The 17th of October marks the anniversary of the first industrial nuclear power station opening. Calder hall in Cumberland was opened by Her Majesty the Queen in 1956 (exactly 60 years earlier from the day this issue was published) and this date represents a revolutionary turn in electricity production. International scientists and political figures from 40 different countries travelled from afar to attend the ceremony.
Known as a gas-cooled, graphite-moderated reactor, Calder Hall used the nuclear reaction in uranium rods to generate power. This remarkable technology led to Workington, located 15 miles from Calder Hall, becoming the first town in the world to receive light, heat and power from nuclear energy and within four hours, the first nuclear-powered electricity was even reaching London.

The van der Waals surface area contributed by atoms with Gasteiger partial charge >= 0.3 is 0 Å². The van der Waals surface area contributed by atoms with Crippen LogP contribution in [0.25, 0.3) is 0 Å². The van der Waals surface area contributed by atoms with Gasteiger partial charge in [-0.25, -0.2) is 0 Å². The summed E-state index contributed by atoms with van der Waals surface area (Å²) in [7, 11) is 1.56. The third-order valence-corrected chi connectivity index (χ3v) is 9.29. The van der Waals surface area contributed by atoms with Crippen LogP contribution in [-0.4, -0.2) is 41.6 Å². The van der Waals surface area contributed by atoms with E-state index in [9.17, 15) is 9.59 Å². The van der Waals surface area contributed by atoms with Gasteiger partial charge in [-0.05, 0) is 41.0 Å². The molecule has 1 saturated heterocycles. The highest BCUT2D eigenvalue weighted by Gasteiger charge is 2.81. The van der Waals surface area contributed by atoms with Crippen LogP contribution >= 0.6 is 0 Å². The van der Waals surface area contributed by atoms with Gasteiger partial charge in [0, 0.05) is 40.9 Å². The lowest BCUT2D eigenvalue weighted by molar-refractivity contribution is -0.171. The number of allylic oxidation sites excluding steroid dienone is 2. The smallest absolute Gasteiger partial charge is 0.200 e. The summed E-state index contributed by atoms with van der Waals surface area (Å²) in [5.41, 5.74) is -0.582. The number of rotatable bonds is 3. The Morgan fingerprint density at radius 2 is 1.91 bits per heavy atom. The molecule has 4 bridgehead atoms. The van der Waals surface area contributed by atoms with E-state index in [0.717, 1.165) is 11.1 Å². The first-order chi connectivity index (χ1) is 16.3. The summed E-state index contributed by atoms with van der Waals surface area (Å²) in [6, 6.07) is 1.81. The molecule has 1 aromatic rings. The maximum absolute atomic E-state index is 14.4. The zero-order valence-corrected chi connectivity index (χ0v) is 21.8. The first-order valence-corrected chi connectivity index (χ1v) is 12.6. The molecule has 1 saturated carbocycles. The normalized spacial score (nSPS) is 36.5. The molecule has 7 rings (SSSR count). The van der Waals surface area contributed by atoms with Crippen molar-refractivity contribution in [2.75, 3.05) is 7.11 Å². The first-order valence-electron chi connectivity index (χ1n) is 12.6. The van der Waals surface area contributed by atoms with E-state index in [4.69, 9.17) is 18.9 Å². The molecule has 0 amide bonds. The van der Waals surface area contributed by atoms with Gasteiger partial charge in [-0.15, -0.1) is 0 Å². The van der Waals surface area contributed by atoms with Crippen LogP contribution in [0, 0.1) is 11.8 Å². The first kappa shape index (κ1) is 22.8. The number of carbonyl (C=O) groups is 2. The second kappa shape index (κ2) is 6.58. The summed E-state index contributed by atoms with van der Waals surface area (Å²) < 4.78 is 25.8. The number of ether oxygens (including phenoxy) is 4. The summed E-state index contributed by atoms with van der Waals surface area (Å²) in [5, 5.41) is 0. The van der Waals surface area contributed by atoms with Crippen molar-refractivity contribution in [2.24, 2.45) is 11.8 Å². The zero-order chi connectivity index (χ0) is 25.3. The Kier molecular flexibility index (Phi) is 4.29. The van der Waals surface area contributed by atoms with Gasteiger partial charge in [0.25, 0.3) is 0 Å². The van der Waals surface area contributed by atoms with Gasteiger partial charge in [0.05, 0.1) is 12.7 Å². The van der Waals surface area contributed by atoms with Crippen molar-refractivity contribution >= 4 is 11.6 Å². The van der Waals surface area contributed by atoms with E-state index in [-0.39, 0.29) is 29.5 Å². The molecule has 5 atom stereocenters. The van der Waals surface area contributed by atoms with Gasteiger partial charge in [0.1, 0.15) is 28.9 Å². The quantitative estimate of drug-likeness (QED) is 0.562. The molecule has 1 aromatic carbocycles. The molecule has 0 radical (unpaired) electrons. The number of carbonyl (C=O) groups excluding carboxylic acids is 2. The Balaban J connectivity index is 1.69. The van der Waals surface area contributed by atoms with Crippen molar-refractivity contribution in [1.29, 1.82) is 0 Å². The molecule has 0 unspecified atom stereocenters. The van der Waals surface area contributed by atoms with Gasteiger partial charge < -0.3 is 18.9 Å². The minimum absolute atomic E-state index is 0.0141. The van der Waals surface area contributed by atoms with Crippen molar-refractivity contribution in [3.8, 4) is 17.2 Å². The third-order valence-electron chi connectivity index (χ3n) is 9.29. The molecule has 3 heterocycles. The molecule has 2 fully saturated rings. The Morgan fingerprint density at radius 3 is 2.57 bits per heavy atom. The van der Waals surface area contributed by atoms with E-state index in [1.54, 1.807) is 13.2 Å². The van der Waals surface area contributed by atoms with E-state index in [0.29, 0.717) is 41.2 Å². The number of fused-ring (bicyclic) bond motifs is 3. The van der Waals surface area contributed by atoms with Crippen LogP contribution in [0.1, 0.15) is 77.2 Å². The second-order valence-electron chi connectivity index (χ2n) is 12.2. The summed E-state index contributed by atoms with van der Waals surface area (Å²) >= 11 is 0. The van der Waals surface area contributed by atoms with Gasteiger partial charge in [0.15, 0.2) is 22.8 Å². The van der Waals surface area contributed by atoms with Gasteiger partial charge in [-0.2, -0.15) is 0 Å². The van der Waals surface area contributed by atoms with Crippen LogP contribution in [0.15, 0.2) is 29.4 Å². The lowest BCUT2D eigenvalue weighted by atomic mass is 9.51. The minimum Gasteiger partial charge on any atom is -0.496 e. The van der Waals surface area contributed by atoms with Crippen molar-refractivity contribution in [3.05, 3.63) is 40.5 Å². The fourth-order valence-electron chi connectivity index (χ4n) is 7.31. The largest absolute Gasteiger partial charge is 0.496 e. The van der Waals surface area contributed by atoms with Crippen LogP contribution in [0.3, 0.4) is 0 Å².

However, despite its success, the power plant is now undergoing decommissioning after ceasing power generation in 2003. The Queen at the time made a powerful comment stating how “This new power, which has proved itself to be such a terrifying weapon of destruction, is harnessed for the first time for the common good of our community.” Therefore, although nuclear power has remained controversial by many governments, this shows how Calder Hall represented how something positive could come out of the political nuclear tensions of the Cold War.